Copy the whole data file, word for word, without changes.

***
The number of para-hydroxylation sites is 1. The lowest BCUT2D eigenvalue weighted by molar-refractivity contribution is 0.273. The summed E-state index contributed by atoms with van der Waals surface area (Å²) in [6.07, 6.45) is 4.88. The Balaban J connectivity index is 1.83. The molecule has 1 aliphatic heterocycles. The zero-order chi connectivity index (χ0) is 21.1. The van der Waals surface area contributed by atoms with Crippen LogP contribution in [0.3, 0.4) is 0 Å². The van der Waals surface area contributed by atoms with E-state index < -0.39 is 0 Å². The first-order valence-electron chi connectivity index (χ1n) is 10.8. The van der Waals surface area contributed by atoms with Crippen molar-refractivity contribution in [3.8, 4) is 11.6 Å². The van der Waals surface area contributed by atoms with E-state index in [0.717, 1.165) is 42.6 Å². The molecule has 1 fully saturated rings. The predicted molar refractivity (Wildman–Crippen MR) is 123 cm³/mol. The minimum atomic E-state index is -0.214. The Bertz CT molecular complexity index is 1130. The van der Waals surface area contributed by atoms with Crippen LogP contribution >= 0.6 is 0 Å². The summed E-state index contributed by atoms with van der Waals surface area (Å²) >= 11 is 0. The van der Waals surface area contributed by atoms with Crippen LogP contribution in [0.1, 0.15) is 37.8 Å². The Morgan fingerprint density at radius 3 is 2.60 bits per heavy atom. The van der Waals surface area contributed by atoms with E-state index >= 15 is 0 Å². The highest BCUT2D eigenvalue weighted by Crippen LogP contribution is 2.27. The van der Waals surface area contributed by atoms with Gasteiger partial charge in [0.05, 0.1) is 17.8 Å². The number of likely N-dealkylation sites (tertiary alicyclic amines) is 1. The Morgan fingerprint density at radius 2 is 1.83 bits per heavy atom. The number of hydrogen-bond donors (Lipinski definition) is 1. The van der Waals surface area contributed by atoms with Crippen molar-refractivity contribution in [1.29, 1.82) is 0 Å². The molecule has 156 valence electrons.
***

The number of para-hydroxylation sites is 1. The lowest BCUT2D eigenvalue weighted by molar-refractivity contribution is 0.273. The summed E-state index contributed by atoms with van der Waals surface area (Å²) in [6.07, 6.45) is 4.88. The Balaban J connectivity index is 1.83. The molecule has 1 aliphatic heterocycles. The zero-order chi connectivity index (χ0) is 21.1. The van der Waals surface area contributed by atoms with Crippen LogP contribution in [0.3, 0.4) is 0 Å². The van der Waals surface area contributed by atoms with E-state index < -0.39 is 0 Å². The first-order valence-electron chi connectivity index (χ1n) is 10.8. The van der Waals surface area contributed by atoms with Crippen molar-refractivity contribution in [3.8, 4) is 11.6 Å². The van der Waals surface area contributed by atoms with E-state index in [0.717, 1.165) is 42.6 Å². The molecule has 1 fully saturated rings. The predicted molar refractivity (Wildman–Crippen MR) is 123 cm³/mol. The minimum atomic E-state index is -0.214. The Bertz CT molecular complexity index is 1130. The van der Waals surface area contributed by atoms with Crippen LogP contribution >= 0.6 is 0 Å². The summed E-state index contributed by atoms with van der Waals surface area (Å²) >= 11 is 0. The van der Waals surface area contributed by atoms with Crippen LogP contribution in [0.1, 0.15) is 37.8 Å². The Morgan fingerprint density at radius 3 is 2.60 bits per heavy atom. The van der Waals surface area contributed by atoms with E-state index >= 15 is 0 Å². The highest BCUT2D eigenvalue weighted by Crippen LogP contribution is 2.27. The van der Waals surface area contributed by atoms with Gasteiger partial charge in [0.05, 0.1) is 17.8 Å². The number of likely N-dealkylation sites (tertiary alicyclic amines) is 1. The Morgan fingerprint density at radius 2 is 1.83 bits per heavy atom. The number of hydrogen-bond donors (Lipinski definition) is 1. The van der Waals surface area contributed by atoms with Crippen molar-refractivity contribution in [1.29, 1.82) is 0 Å². The molecule has 156 valence electrons.